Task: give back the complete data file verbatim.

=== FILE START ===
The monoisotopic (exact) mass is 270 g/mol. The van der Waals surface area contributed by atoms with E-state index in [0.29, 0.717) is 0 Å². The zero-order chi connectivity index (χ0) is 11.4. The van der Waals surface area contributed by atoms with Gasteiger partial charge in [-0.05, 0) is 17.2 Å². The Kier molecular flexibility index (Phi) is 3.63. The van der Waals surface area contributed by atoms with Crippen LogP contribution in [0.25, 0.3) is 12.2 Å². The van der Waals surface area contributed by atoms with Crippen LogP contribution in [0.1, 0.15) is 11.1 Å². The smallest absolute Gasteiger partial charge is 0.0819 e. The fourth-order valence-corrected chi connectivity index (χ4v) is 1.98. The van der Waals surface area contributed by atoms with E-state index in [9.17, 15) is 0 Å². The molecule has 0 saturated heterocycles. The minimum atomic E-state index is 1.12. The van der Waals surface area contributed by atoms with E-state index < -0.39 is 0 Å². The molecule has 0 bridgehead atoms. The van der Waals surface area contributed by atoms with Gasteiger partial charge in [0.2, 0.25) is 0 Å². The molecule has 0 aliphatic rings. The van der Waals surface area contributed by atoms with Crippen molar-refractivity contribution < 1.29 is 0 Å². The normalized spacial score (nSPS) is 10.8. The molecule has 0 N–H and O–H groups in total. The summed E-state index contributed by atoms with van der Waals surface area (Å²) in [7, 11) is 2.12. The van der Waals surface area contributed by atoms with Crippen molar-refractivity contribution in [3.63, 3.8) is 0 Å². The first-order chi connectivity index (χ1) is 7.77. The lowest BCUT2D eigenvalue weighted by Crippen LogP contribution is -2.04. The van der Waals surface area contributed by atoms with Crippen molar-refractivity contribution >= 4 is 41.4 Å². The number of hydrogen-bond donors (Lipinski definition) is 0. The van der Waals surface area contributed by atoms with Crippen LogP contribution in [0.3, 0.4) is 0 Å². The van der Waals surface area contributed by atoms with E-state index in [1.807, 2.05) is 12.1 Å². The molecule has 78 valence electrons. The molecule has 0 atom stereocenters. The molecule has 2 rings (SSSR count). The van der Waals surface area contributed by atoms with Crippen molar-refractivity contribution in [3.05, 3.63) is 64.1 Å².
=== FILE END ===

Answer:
The monoisotopic (exact) mass is 270 g/mol. The van der Waals surface area contributed by atoms with E-state index in [0.29, 0.717) is 0 Å². The zero-order chi connectivity index (χ0) is 11.4. The van der Waals surface area contributed by atoms with Gasteiger partial charge in [-0.05, 0) is 17.2 Å². The Kier molecular flexibility index (Phi) is 3.63. The van der Waals surface area contributed by atoms with Crippen LogP contribution in [0.25, 0.3) is 12.2 Å². The van der Waals surface area contributed by atoms with Crippen LogP contribution in [0.1, 0.15) is 11.1 Å². The smallest absolute Gasteiger partial charge is 0.0819 e. The fourth-order valence-corrected chi connectivity index (χ4v) is 1.98. The van der Waals surface area contributed by atoms with E-state index in [9.17, 15) is 0 Å². The molecule has 0 saturated heterocycles. The minimum atomic E-state index is 1.12. The van der Waals surface area contributed by atoms with E-state index < -0.39 is 0 Å². The molecule has 0 bridgehead atoms. The van der Waals surface area contributed by atoms with Gasteiger partial charge in [0.2, 0.25) is 0 Å². The molecule has 0 aliphatic rings. The van der Waals surface area contributed by atoms with Crippen molar-refractivity contribution < 1.29 is 0 Å². The normalized spacial score (nSPS) is 10.8. The molecule has 0 N–H and O–H groups in total. The summed E-state index contributed by atoms with van der Waals surface area (Å²) in [7, 11) is 2.12. The van der Waals surface area contributed by atoms with Crippen molar-refractivity contribution in [3.63, 3.8) is 0 Å². The first-order chi connectivity index (χ1) is 7.77. The lowest BCUT2D eigenvalue weighted by Crippen LogP contribution is -2.04. The van der Waals surface area contributed by atoms with Crippen molar-refractivity contribution >= 4 is 41.4 Å². The number of hydrogen-bond donors (Lipinski definition) is 0. The van der Waals surface area contributed by atoms with Crippen LogP contribution in [0.3, 0.4) is 0 Å². The van der Waals surface area contributed by atoms with E-state index in [1.807, 2.05) is 12.1 Å². The molecule has 78 valence electrons. The molecule has 0 atom stereocenters. The molecule has 2 rings (SSSR count). The van der Waals surface area contributed by atoms with Crippen molar-refractivity contribution in [3.05, 3.63) is 64.1 Å².